Mark Teixeira says his swing is still hampered

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Everyone’s optimistic until the season starts, then the old injuries and uncertainties ooze back in. Guys who “felt great” in February and early March start the season on the DL. Guys who had that optimistic story about their comeback featured back then fall back into the same ruts they were in before.

I worry that we’re going to see that with Mark Teixeira:

“I’m not trusting that the wrist is healthy,’’ Teixeira told The Post Thursday at Steinbrenner Field.

“I’m just trying to protect it,’’ he said. “Taking your ‘A’ swing, taking that swing that is 100 percent and I need to trust that I can do that and not feel pain. I need to finish my swing instead of protecting my wrist. Last year, to protect my wrist, I didn’t finish my swing.’’

He says he feels good, but that he’s still not confident enough to take full swings. Anyone want to bet against this turning into “he doesn’t feel good” sometime in April? Or a DL stint soon thereafter? One hopes not, but that lowering-of-confidence-and-expectations pattern we so often see with players returning from injuries looks a lot like this.

The Marlins are going to reveal new uniforms today

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The Miami Marlins’ makeover has led them to get rid of the home run sculpture, add a party section in the outfield and paint the green outfield wall blue. As of today it’s going to include new uniforms.

The Marlins Twitter account has been teasing it for a couple of days now:

Based on that it would seem that the primary colors will be black and that, I dunno, royal blue? Dark aqua? I’m not sure what it is, but it’s not the old teal and certainly not a navy. There will be red and white accents too. There will also, apparently, be a new fish logo, a bit different than the old realistic one and the newer stylized one. You can see what that’ll probably look like here.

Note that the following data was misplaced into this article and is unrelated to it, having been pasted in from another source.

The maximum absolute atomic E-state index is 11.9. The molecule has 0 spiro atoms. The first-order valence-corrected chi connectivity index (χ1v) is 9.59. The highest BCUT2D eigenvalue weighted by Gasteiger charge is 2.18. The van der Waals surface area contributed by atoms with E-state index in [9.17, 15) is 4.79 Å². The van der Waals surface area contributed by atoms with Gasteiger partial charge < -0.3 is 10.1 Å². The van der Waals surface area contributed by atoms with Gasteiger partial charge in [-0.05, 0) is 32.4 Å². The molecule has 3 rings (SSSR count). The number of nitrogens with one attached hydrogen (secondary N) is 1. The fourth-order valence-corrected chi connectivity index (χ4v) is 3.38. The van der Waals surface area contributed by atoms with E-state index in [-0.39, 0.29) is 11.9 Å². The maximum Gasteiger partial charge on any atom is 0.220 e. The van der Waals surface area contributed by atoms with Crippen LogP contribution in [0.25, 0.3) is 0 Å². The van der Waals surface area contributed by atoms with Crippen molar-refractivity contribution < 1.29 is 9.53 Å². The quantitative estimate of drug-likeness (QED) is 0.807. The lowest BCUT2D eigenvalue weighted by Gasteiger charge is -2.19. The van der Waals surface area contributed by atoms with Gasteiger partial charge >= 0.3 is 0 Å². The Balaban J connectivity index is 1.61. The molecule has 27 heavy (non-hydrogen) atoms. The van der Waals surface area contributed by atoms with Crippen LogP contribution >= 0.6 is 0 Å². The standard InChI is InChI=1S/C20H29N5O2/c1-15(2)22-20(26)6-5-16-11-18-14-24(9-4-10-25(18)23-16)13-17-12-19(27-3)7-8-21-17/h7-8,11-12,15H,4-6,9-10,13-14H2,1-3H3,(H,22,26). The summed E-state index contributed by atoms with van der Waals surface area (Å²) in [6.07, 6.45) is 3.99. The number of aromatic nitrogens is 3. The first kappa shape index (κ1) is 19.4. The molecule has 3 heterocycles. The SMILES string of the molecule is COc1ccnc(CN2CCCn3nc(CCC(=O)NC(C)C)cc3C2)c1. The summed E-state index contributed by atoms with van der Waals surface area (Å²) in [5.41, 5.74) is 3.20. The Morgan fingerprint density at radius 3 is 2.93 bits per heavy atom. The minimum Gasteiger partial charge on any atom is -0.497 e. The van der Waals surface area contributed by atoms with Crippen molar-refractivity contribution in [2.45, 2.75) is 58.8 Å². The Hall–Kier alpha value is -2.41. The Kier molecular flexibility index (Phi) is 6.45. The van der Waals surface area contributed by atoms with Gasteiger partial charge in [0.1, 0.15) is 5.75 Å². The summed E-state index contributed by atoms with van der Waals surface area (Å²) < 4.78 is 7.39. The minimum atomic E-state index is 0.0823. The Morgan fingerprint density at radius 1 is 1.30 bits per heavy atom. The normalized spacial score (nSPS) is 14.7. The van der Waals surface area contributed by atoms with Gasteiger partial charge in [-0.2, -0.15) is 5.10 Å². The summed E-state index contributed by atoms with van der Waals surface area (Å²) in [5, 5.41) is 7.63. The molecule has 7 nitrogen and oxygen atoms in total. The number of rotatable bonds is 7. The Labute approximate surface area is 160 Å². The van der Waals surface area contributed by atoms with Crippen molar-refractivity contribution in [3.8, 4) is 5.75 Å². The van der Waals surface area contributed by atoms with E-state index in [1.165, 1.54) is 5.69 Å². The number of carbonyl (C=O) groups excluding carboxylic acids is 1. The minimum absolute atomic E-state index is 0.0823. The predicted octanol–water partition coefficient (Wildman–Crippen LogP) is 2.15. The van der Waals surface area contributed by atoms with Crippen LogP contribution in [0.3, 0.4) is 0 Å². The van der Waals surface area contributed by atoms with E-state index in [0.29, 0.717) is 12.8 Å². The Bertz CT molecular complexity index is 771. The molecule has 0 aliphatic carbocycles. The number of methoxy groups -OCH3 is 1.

We’ll reserve final judgment for the overall look when it’s revealed, but for now I’m sorta torn. On the one hand, no, it’s not like the Marlins created any indelible historical moments in the 2012-18 orange and rainbow getup. And, if the stuff was selling like hotcakes or otherwise taking off locally in Miami, they likely wouldn’t be changing it.

On the other hand: we have too much blue — and red and black — in baseball these days. Most teams have it and far fewer teams than ever go off in some new direction. I wrote this seven years ago when the last Marlins uniform was unveiled:

Said it before and I’ll say it again: the hell with the haters. I like ’em. I like that they’re doing something fresh and new. There was a time in this country when we didn’t look backwards all the time. We looked forward and tried stuff and didn’t care all that much if, in a few years, we realized it was a mistake.

Leave the understated block letters to the franchises crushed under the weight of their own history.  If your team is less than 20-years-old, let your freak flag fly.

I stand by that, both with respect to the old Marlins uniforms and with the philosophy in general.

Like I said, I’ll give the Marlins’ new uniforms a chance, but I fear that it’ll be a look backward into some sort of baseball traditionalism that, while a lot of people seem to like it, doesn’t suit a team with such a short history and doesn’t attempt to be terribly creative. I hope I’m wrong.